4. So, what does that mean about myself and “esports”, so-called? Well, they are fun to watch, depending on the game, but I really have no stake in the matter either way. If you want to play video games at a competitive level, that’s fine. If you want to play them for money…well, I suppose you can do that also. But, on some level, does this not defeat the purpose of playing video games? Honestly, I play them as a hobby. Not as an obsessive hobby, mind you; while I do play them extensively, I like them more in finding out how the gears work and the interactions between mechanics than I often do for “winning” against an opponent. The winning is part and parcel of mastery, not an extrinsic goal.

That said, I can only lament the inevitability of people cheating. Code is a malleable creature, able to be shifted and molded. When that first cheating scandal hits (not that pot-splitting and collaboration has not already happened in some “esports”), it will become quite devastating when investors realize the very shaky ground upon which their funds sit. Heck, you can deflate a football, but how do we begin to comprehend how any number of elements, from a lack of regular tools (mouse, keyboards, monitors, etc, can all be said to provide an advantage) to the unlimited possibilities of crafty hackers and cheaters, could be mitigated in the long run. When gaming is based on extrinsic goals, it can turn sour real quickly.

Pot splitting fgc

Not surprised at all that this is a thing.

5. So, where does that leave us? I honestly don’t care whether or not you watch, follow, or love esports. Just know that some people will never accept its existence, nor bother to understand it. Further, we don’t all HAVE to accept anything we don’t want to. Me? I honestly don’t think “doing what you love” is a great way to go through life. I love video games and enjoy them; I would not want them to become a chore or simply a job which I mix with the rewards given. I suppose that’s why Theology Gaming doesn’t take donations, either – I like to separate the things I love from what I do, if at all possible.

That, I think, is my primary objection with esports, if I have one at all – it turns video games into a job, and then this job suddenly becomes the be-all, end-all of that particular game. You see this in MOBAs especially, wherein people leave the community simply due to the mentality of “esports”. The necessity of team play means everyone needs to be good, or they bring the whole team down (noticeably absent from fighting games, just for example). Thus, a toxic environment develops when actual, personal stakes and livelihoods are on the line – not every person playing the game needs, nor should they have, that kind of mentality, yet it is demanded of all. Strange, no, for a “game” that should be “fun”?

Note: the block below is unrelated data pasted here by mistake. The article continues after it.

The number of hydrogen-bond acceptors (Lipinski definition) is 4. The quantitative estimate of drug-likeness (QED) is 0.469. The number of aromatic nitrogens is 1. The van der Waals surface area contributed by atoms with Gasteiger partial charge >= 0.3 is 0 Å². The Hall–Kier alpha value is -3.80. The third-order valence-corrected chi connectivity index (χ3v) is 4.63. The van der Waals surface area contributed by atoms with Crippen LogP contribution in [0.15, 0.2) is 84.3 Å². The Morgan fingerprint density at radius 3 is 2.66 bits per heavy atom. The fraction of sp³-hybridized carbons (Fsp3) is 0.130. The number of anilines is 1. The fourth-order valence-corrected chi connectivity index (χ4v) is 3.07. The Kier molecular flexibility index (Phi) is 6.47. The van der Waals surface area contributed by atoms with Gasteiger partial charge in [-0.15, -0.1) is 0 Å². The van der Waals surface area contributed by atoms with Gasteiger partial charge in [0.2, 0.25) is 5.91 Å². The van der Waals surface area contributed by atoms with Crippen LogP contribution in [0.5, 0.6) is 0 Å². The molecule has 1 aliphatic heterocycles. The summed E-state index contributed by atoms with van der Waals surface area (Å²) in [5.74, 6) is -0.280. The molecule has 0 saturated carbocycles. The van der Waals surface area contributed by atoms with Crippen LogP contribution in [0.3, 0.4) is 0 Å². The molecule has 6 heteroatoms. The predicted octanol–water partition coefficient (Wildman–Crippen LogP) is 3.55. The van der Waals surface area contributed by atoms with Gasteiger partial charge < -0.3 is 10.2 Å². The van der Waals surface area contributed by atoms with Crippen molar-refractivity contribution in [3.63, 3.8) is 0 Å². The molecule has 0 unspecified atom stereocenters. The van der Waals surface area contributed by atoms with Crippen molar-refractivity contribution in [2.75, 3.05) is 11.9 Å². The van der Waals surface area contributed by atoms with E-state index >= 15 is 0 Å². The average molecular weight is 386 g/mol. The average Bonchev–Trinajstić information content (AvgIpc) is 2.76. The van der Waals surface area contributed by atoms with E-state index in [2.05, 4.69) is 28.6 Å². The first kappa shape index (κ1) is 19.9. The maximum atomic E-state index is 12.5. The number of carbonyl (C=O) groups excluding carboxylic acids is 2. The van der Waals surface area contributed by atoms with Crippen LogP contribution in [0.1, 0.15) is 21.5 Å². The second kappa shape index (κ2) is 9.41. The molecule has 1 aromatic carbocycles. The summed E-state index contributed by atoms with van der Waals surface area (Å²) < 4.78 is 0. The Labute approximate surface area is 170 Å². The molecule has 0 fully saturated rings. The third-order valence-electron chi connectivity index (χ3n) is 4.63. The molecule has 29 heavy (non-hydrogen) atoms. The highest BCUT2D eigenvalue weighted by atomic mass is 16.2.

Once a video game loses notions of being for entertainment, they become yet another way to obtain money – analyze the end goal, not the means to get there, and you’ll see that much of this comes down to exploiting an emerging market. Plus, who can play video games forever, really? Esports people retire quickly, simply because it’s a young man (or woman) game; there isn’t the longevity you see in other sports, mostly because that high turnover rate helps bring more players to whom they can dump money and burn everyone out (read the link above, and you’ll know why).

So yeah, “esports”. They should not determine the direction of gaming culture as a whole, but they are rather interesting in and of themselves. Just don’t take them TOO seriously. The real rewards lie in the realm of human relations, not in some man made structures.

23 Whatever you do, do your work heartily, as for the Lord rather than for men, 24 knowing that from the Lord you will receive the reward of the inheritance. It is the Lord Christ whom you serve. 25 For he who does wrong will receive the consequences of the wrong which he has done, and that without partiality.

Colossians 3

About Zachery Oliver

Zachery Oliver, MTS, is the lead writer for Theology Gaming, a blog focused on the integration of games and theological issues. He can be reached at viewtifulzfo at gmail dot com or on Theology Gaming’s Facebook Page.